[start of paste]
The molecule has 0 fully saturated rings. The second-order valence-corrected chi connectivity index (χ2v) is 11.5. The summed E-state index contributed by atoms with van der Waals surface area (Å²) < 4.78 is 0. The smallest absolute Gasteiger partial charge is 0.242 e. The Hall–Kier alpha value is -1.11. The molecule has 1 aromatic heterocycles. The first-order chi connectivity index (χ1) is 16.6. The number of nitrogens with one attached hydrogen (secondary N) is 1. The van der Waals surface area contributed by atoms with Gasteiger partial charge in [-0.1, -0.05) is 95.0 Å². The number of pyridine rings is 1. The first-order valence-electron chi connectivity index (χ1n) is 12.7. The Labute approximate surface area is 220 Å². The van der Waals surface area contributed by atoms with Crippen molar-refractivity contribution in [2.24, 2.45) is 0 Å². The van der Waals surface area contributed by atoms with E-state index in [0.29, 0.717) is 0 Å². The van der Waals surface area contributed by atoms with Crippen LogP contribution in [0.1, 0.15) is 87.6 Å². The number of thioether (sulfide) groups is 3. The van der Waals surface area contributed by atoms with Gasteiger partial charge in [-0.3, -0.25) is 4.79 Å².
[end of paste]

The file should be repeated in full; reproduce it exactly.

The molecule has 0 fully saturated rings. The second-order valence-corrected chi connectivity index (χ2v) is 11.5. The summed E-state index contributed by atoms with van der Waals surface area (Å²) < 4.78 is 0. The smallest absolute Gasteiger partial charge is 0.242 e. The Hall–Kier alpha value is -1.11. The molecule has 1 aromatic heterocycles. The first-order chi connectivity index (χ1) is 16.6. The number of nitrogens with one attached hydrogen (secondary N) is 1. The van der Waals surface area contributed by atoms with Gasteiger partial charge in [-0.1, -0.05) is 95.0 Å². The number of pyridine rings is 1. The first-order valence-electron chi connectivity index (χ1n) is 12.7. The Labute approximate surface area is 220 Å². The van der Waals surface area contributed by atoms with Crippen molar-refractivity contribution in [2.24, 2.45) is 0 Å². The van der Waals surface area contributed by atoms with E-state index in [0.29, 0.717) is 0 Å². The van der Waals surface area contributed by atoms with Crippen LogP contribution in [0.1, 0.15) is 87.6 Å². The number of thioether (sulfide) groups is 3. The van der Waals surface area contributed by atoms with Gasteiger partial charge in [-0.3, -0.25) is 4.79 Å².